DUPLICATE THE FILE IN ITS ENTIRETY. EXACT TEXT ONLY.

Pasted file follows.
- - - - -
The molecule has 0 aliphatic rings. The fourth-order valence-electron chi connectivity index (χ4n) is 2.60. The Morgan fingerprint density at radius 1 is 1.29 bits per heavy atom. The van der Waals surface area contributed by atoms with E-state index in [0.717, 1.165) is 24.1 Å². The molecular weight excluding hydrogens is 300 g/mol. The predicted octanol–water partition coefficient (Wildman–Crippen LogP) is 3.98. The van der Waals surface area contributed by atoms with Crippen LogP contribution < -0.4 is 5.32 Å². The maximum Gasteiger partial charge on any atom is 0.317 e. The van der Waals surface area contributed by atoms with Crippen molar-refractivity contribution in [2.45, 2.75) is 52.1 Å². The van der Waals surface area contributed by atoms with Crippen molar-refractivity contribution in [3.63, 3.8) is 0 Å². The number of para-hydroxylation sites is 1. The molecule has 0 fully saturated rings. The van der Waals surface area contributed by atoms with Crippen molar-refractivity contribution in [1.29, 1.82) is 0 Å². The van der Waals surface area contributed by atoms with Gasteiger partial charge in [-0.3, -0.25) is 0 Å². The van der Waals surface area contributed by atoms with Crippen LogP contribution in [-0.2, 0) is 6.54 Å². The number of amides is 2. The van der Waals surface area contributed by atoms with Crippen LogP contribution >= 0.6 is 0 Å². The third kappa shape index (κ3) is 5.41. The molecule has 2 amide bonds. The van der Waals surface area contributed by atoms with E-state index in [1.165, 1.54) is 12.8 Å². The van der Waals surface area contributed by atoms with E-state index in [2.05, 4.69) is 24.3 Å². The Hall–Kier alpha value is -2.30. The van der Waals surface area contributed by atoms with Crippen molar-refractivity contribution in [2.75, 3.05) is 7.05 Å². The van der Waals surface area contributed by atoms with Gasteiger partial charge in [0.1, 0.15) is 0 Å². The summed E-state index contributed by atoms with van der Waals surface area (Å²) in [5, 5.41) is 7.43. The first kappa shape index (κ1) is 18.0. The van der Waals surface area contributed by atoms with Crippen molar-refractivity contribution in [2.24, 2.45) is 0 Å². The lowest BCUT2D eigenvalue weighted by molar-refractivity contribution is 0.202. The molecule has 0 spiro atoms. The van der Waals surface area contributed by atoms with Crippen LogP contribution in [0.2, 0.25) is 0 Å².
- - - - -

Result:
The molecule has 0 aliphatic rings. The fourth-order valence-electron chi connectivity index (χ4n) is 2.60. The Morgan fingerprint density at radius 1 is 1.29 bits per heavy atom. The van der Waals surface area contributed by atoms with E-state index in [0.717, 1.165) is 24.1 Å². The molecular weight excluding hydrogens is 300 g/mol. The predicted octanol–water partition coefficient (Wildman–Crippen LogP) is 3.98. The van der Waals surface area contributed by atoms with Crippen LogP contribution < -0.4 is 5.32 Å². The maximum Gasteiger partial charge on any atom is 0.317 e. The van der Waals surface area contributed by atoms with Crippen molar-refractivity contribution in [2.45, 2.75) is 52.1 Å². The van der Waals surface area contributed by atoms with Crippen molar-refractivity contribution in [3.63, 3.8) is 0 Å². The number of para-hydroxylation sites is 1. The molecule has 0 fully saturated rings. The van der Waals surface area contributed by atoms with Crippen molar-refractivity contribution in [1.29, 1.82) is 0 Å². The van der Waals surface area contributed by atoms with Gasteiger partial charge in [-0.3, -0.25) is 0 Å². The van der Waals surface area contributed by atoms with Crippen LogP contribution in [-0.2, 0) is 6.54 Å². The number of amides is 2. The van der Waals surface area contributed by atoms with Crippen LogP contribution >= 0.6 is 0 Å². The third kappa shape index (κ3) is 5.41. The molecule has 2 amide bonds. The van der Waals surface area contributed by atoms with E-state index in [1.165, 1.54) is 12.8 Å². The van der Waals surface area contributed by atoms with E-state index in [2.05, 4.69) is 24.3 Å². The Hall–Kier alpha value is -2.30. The van der Waals surface area contributed by atoms with Crippen molar-refractivity contribution in [2.75, 3.05) is 7.05 Å². The van der Waals surface area contributed by atoms with Gasteiger partial charge in [0.1, 0.15) is 0 Å². The summed E-state index contributed by atoms with van der Waals surface area (Å²) in [5, 5.41) is 7.43. The first kappa shape index (κ1) is 18.0. The van der Waals surface area contributed by atoms with Crippen molar-refractivity contribution in [2.24, 2.45) is 0 Å². The lowest BCUT2D eigenvalue weighted by molar-refractivity contribution is 0.202. The molecule has 0 spiro atoms. The van der Waals surface area contributed by atoms with Crippen LogP contribution in [0.2, 0.25) is 0 Å².